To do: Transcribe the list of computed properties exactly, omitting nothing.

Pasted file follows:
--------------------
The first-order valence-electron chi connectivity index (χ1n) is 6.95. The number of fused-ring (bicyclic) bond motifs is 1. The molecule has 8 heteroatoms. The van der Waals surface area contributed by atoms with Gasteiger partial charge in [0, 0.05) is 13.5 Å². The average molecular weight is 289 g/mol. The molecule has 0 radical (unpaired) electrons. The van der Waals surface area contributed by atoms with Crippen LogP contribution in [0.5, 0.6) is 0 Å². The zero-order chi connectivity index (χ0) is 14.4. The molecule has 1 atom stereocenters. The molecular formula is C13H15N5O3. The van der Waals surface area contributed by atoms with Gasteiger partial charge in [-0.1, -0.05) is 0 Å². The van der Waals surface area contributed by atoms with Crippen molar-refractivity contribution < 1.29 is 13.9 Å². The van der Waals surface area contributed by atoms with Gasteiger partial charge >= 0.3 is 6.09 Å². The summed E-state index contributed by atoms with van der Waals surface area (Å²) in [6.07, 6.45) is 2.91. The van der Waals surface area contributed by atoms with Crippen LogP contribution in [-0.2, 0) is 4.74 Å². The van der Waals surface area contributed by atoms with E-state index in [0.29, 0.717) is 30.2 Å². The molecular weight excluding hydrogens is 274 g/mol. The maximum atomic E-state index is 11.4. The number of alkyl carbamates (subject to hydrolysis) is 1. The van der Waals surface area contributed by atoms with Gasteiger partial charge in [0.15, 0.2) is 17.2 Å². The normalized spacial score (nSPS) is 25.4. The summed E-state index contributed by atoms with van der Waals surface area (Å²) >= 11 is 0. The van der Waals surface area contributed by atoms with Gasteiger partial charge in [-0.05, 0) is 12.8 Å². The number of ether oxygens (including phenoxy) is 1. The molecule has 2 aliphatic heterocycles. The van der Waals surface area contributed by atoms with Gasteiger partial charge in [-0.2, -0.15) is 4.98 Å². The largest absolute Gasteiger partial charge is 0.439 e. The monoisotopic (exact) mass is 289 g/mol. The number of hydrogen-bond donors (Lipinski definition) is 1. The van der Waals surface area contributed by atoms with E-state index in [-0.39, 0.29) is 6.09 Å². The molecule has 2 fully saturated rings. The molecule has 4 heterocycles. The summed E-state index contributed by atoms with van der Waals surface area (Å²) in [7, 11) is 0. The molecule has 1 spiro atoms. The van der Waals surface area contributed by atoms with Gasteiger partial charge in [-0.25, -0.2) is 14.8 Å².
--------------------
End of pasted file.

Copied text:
The first-order valence-electron chi connectivity index (χ1n) is 6.95. The number of fused-ring (bicyclic) bond motifs is 1. The molecule has 8 heteroatoms. The van der Waals surface area contributed by atoms with Gasteiger partial charge in [0, 0.05) is 13.5 Å². The average molecular weight is 289 g/mol. The molecule has 0 radical (unpaired) electrons. The van der Waals surface area contributed by atoms with Crippen LogP contribution in [0.5, 0.6) is 0 Å². The zero-order chi connectivity index (χ0) is 14.4. The molecule has 1 atom stereocenters. The molecular formula is C13H15N5O3. The van der Waals surface area contributed by atoms with Gasteiger partial charge in [-0.1, -0.05) is 0 Å². The van der Waals surface area contributed by atoms with Crippen molar-refractivity contribution < 1.29 is 13.9 Å². The van der Waals surface area contributed by atoms with Gasteiger partial charge >= 0.3 is 6.09 Å². The summed E-state index contributed by atoms with van der Waals surface area (Å²) in [6.07, 6.45) is 2.91. The van der Waals surface area contributed by atoms with Crippen LogP contribution in [-0.2, 0) is 4.74 Å². The van der Waals surface area contributed by atoms with E-state index in [0.29, 0.717) is 30.2 Å². The molecular weight excluding hydrogens is 274 g/mol. The maximum atomic E-state index is 11.4. The number of alkyl carbamates (subject to hydrolysis) is 1. The van der Waals surface area contributed by atoms with Gasteiger partial charge in [0.15, 0.2) is 17.2 Å². The normalized spacial score (nSPS) is 25.4. The summed E-state index contributed by atoms with van der Waals surface area (Å²) >= 11 is 0. The van der Waals surface area contributed by atoms with Gasteiger partial charge in [-0.05, 0) is 12.8 Å². The number of ether oxygens (including phenoxy) is 1. The molecule has 2 aliphatic heterocycles. The van der Waals surface area contributed by atoms with Gasteiger partial charge in [-0.2, -0.15) is 4.98 Å². The largest absolute Gasteiger partial charge is 0.439 e. The monoisotopic (exact) mass is 289 g/mol. The number of hydrogen-bond donors (Lipinski definition) is 1. The van der Waals surface area contributed by atoms with E-state index in [-0.39, 0.29) is 6.09 Å². The molecule has 2 fully saturated rings. The molecule has 4 heterocycles. The summed E-state index contributed by atoms with van der Waals surface area (Å²) in [7, 11) is 0. The molecule has 1 spiro atoms. The van der Waals surface area contributed by atoms with Gasteiger partial charge in [-0.25, -0.2) is 14.8 Å².